He's played for audiences world-wide but Chris Finnen's proudest moment was playing acoustic guitar to his son when he was just 30 minutes old.
"That was the first live music he'd ever heard in his life," he said.
The Seaford Rise resident and blues enthusiast has played the guitar since he was 10, and music permeates every aspect of his life; even his answering machine has him playing a few chords.
"If you find I'm not at home, leave a message on my telephone," he sings while strumming on the voicemail recording.
Now 69, Chris has played for the Dalai Lama, performed with greats including Buddy Guy, Keb' Mo' and Mavis Staples, is involved in several bands, and is an inductee into the New York Blues Hall of Fame.
He's also been a regular at the Adelaide Guitar Festival - Australia's largest guitar festival and a sister event to the New York Guitar Festival - since its inception in 2007, and will be involved again this month.
As a performer, he's either played in his own band or as a collaborator with an electric and an acoustic guitar, and performed in styles influenced by Indian, jazz and blues music.
He's also been involved in the festival's On the Road showcase to towns across regional South Australia. He recalled a time at an aged care facility on Kangaroo Island where he overheard music coming from another room.
"Some people were playing songs on a ukulele, so I sat at the table and joined them - there was a chance for spontaneous community playing," he said.
And it's this community-building aspect that he seems to love the most.
"For many years, people would play around (an instrument) and play music together. Any chance to do that is great."
This year, he will partner with Cal Williams Jr and will perform as the Finnen Williams Duo at the Gumeracha On the Road event on Sunday, July 24.
Also, he'll be a full-time tutor at the festival's week-long winter school program, helping participants create their own songs and with playing, particularly in the blues and roots stream.
If there's one basic focal point for someone new to guitar, finger placement is it.
"Giving whatever note a voice; learning how to put meaning into the notes; tone, expression, no matter how simple, give it heart - give it that human element," he said.
Having an individual voice, plus being able to work in a group as well as solo were also important skills to develop.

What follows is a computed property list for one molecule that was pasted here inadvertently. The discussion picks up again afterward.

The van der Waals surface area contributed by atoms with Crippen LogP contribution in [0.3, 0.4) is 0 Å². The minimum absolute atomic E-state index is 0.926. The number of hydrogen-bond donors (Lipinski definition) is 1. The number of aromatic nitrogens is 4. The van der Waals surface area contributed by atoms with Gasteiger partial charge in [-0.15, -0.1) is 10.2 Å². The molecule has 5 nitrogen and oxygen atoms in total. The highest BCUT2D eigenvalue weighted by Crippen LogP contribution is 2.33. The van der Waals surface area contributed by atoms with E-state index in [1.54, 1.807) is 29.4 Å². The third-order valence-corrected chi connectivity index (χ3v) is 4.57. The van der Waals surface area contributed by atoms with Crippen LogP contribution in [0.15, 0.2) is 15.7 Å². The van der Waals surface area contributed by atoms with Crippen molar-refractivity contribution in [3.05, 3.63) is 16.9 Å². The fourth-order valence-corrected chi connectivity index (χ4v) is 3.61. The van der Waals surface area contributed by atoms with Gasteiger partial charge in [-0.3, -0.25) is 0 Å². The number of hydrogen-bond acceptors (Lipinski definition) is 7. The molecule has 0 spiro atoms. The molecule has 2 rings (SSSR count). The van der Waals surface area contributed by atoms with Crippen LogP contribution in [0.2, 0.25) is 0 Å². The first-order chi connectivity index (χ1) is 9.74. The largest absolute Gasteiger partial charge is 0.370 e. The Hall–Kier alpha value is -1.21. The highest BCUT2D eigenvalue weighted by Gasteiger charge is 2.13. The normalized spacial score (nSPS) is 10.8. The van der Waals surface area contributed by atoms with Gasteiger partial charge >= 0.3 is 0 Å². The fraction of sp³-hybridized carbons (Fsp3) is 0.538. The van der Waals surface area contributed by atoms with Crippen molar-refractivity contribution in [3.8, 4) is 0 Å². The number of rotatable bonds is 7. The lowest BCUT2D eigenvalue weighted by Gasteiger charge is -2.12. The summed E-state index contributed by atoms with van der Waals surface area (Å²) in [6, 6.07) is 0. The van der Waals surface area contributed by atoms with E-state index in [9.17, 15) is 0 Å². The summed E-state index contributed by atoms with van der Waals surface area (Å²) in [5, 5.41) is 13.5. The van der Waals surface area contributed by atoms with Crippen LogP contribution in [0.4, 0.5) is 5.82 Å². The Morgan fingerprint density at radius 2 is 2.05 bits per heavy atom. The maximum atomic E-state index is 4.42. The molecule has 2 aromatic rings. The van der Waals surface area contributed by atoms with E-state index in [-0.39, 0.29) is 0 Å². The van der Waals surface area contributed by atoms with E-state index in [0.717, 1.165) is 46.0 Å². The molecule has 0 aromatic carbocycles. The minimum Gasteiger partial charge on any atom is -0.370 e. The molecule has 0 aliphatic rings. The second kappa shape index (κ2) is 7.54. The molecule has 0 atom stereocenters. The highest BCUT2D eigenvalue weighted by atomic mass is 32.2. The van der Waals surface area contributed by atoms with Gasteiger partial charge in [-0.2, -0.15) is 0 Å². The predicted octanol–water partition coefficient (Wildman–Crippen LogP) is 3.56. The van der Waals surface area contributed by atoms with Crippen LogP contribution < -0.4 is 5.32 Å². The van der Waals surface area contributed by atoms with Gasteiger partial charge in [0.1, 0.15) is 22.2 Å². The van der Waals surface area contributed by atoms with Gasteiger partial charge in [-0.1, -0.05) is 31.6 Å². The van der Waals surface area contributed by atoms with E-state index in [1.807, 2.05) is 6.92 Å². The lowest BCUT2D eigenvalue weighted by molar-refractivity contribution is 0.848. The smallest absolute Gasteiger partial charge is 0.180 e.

Chris picked up the guitar for the first time as a 10-year-old living in Red Hill, Surrey, England, in 1962. In those days, a radio was still the dominant entertainment device in the house, and not everyone had a television.
He was listening to jazz and Louis Armstrong, and later there was folk music from the likes of Pete Seeger and Bob Dylan, and finally The Rolling Stones and The Beatles.
He'd listen to the radio show Saturday Club, which presented all kinds of music in a radio segment.
And while those western bands were awakening, it was a record called The Blues Volume 2, which had the likes of Chuck Berry, Buddy Guy and Muddy Waters on the track list, where he picked up where the English bands drew influences from.
"The guitar was so exciting; the notes, the distortion," he said.
After that, Chris wanted to play electric guitar, but his father said "you need to learn acoustic first" - and it's a lesson he has since appreciated.
"When you stand in the middle of a circle of people playing acoustic guitar together, you're surrounded by it - they've all got a box, some instruments have nylon strings, others have steel. You don't have an amplifier overpowering anyone. It's an organic voice as there's no electricity there," he said.
He also took on Indian, Celtic and Native American sounds. He first got a taste of Indian influence with the song Within You Without You by The Beatles.
At the same time, he was listening to African music such as Miriam Makeba, and he started to buy Indian music for example Ali Akbar Khan.
"I embraced Indian music that matched up with the blues - bending notes but still having rules to adhere to."
He migrated to Australia at the age of 14 in the late 1960s and it was in the state of Victoria that he started his 'musical apprenticeship' - learning how to play and getting gigs where he could. It was in 1970 that he met long-time collaborator and friend Phil Manning, who he has played with numerous times.
Since then, he performed in various bands or created his own, for example In the 70s he led the Chris Finnen Offering and in the 1980s, started playing with the quintet Indian Pacific, which played for the Dalai Lama when he visited Adelaide in 1992.
In 2013, he was inducted into the New York Blues Hall of Fame. There was a musician from New York who came to Australia regularly and would invite Chris to perform at his shows, and would also perform at Chris' shows. Chris happened to be at a particular blues festival and it was there that to his surprise, the friend presented the award to him.
"I'm very proud to think that the blues is such a personal musical platform. We've taken on something originally from North America or even further, Africa...and eventually it became Australian blues - we've taken something that's part of their musical voice, and turned it into something here."
At the moment, Chris is working on a new book, an acoustic solo CD, and an album with his electric group The Chris Finnen Band.
Despite the influence of technology, how the music industry has changed over the years, and his age, Chris is so grateful to still be playing.
"I consider myself lucky to still have a chance to use music for the benefit of other people," he said.
"Playing hands-on music and having the opportunity to share it. Music is there to be shared."
Adelaide Guitar Festival is on 9-24 July.
Click here for more information.